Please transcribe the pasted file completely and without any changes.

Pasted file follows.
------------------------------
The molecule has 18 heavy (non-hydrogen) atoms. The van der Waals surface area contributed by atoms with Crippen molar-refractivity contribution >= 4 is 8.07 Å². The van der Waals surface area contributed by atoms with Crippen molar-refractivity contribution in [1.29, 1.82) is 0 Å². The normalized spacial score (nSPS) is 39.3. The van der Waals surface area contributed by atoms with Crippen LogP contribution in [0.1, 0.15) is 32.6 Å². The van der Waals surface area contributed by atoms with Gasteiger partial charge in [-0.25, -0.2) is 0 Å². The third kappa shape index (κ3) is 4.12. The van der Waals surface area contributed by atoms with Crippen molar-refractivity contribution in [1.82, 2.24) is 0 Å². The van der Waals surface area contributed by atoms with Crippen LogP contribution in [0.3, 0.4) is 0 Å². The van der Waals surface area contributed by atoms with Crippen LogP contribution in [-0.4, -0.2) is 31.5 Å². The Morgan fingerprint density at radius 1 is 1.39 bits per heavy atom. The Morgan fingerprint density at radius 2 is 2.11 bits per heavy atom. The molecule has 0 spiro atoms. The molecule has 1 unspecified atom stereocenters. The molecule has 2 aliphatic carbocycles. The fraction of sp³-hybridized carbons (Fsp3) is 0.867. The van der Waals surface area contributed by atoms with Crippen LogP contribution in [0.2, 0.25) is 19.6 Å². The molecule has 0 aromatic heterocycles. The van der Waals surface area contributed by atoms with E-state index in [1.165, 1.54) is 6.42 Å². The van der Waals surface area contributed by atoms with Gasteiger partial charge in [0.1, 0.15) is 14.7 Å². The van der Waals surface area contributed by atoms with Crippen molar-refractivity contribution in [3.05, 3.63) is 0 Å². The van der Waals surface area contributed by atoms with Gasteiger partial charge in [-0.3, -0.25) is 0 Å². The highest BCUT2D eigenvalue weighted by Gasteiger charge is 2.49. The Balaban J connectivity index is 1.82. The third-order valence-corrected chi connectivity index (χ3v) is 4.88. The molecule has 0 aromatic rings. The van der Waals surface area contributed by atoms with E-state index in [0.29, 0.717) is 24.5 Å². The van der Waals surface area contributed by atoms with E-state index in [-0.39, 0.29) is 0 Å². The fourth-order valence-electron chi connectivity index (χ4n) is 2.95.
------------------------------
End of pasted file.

The molecule has 18 heavy (non-hydrogen) atoms. The van der Waals surface area contributed by atoms with Crippen molar-refractivity contribution >= 4 is 8.07 Å². The van der Waals surface area contributed by atoms with Crippen molar-refractivity contribution in [1.29, 1.82) is 0 Å². The normalized spacial score (nSPS) is 39.3. The van der Waals surface area contributed by atoms with Crippen LogP contribution in [0.1, 0.15) is 32.6 Å². The van der Waals surface area contributed by atoms with Gasteiger partial charge in [-0.25, -0.2) is 0 Å². The third kappa shape index (κ3) is 4.12. The van der Waals surface area contributed by atoms with Crippen molar-refractivity contribution in [1.82, 2.24) is 0 Å². The van der Waals surface area contributed by atoms with Crippen LogP contribution in [0.3, 0.4) is 0 Å². The van der Waals surface area contributed by atoms with Crippen LogP contribution in [-0.4, -0.2) is 31.5 Å². The Morgan fingerprint density at radius 1 is 1.39 bits per heavy atom. The Morgan fingerprint density at radius 2 is 2.11 bits per heavy atom. The molecule has 0 spiro atoms. The molecule has 1 unspecified atom stereocenters. The molecule has 2 aliphatic carbocycles. The fraction of sp³-hybridized carbons (Fsp3) is 0.867. The van der Waals surface area contributed by atoms with Crippen LogP contribution in [0.2, 0.25) is 19.6 Å². The molecule has 0 aromatic heterocycles. The van der Waals surface area contributed by atoms with E-state index in [1.165, 1.54) is 6.42 Å². The van der Waals surface area contributed by atoms with Gasteiger partial charge in [0.1, 0.15) is 14.7 Å². The van der Waals surface area contributed by atoms with Crippen molar-refractivity contribution in [3.05, 3.63) is 0 Å². The van der Waals surface area contributed by atoms with Gasteiger partial charge in [-0.3, -0.25) is 0 Å². The highest BCUT2D eigenvalue weighted by Gasteiger charge is 2.49. The Balaban J connectivity index is 1.82. The third-order valence-corrected chi connectivity index (χ3v) is 4.88. The molecule has 0 aromatic rings. The van der Waals surface area contributed by atoms with E-state index in [0.29, 0.717) is 24.5 Å². The van der Waals surface area contributed by atoms with E-state index in [-0.39, 0.29) is 0 Å². The fourth-order valence-electron chi connectivity index (χ4n) is 2.95.